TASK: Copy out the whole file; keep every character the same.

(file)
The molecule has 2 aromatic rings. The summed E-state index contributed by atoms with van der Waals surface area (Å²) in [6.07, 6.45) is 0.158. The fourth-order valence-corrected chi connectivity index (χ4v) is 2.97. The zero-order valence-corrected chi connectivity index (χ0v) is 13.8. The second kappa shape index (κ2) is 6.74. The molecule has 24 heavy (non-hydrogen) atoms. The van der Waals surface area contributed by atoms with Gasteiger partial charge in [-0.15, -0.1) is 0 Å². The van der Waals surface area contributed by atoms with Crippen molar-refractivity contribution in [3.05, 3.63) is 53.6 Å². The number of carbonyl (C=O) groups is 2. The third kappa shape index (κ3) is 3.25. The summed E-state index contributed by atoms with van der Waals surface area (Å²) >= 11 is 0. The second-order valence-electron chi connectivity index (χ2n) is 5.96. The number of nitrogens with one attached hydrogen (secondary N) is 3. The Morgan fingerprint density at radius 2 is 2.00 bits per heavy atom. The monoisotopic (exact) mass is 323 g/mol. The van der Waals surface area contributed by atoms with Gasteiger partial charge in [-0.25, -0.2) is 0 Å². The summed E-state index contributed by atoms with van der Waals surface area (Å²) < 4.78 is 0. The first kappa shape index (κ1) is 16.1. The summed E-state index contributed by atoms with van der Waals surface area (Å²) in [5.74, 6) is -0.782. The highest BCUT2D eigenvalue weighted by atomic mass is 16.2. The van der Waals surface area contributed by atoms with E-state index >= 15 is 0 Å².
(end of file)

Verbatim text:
The molecule has 2 aromatic rings. The summed E-state index contributed by atoms with van der Waals surface area (Å²) in [6.07, 6.45) is 0.158. The fourth-order valence-corrected chi connectivity index (χ4v) is 2.97. The zero-order valence-corrected chi connectivity index (χ0v) is 13.8. The second kappa shape index (κ2) is 6.74. The molecule has 24 heavy (non-hydrogen) atoms. The van der Waals surface area contributed by atoms with Gasteiger partial charge in [-0.15, -0.1) is 0 Å². The van der Waals surface area contributed by atoms with Crippen molar-refractivity contribution in [3.05, 3.63) is 53.6 Å². The number of carbonyl (C=O) groups is 2. The third kappa shape index (κ3) is 3.25. The summed E-state index contributed by atoms with van der Waals surface area (Å²) >= 11 is 0. The second-order valence-electron chi connectivity index (χ2n) is 5.96. The number of nitrogens with one attached hydrogen (secondary N) is 3. The Morgan fingerprint density at radius 2 is 2.00 bits per heavy atom. The monoisotopic (exact) mass is 323 g/mol. The van der Waals surface area contributed by atoms with Gasteiger partial charge in [-0.25, -0.2) is 0 Å². The summed E-state index contributed by atoms with van der Waals surface area (Å²) < 4.78 is 0. The first kappa shape index (κ1) is 16.1. The summed E-state index contributed by atoms with van der Waals surface area (Å²) in [5.74, 6) is -0.782. The highest BCUT2D eigenvalue weighted by atomic mass is 16.2. The van der Waals surface area contributed by atoms with E-state index >= 15 is 0 Å².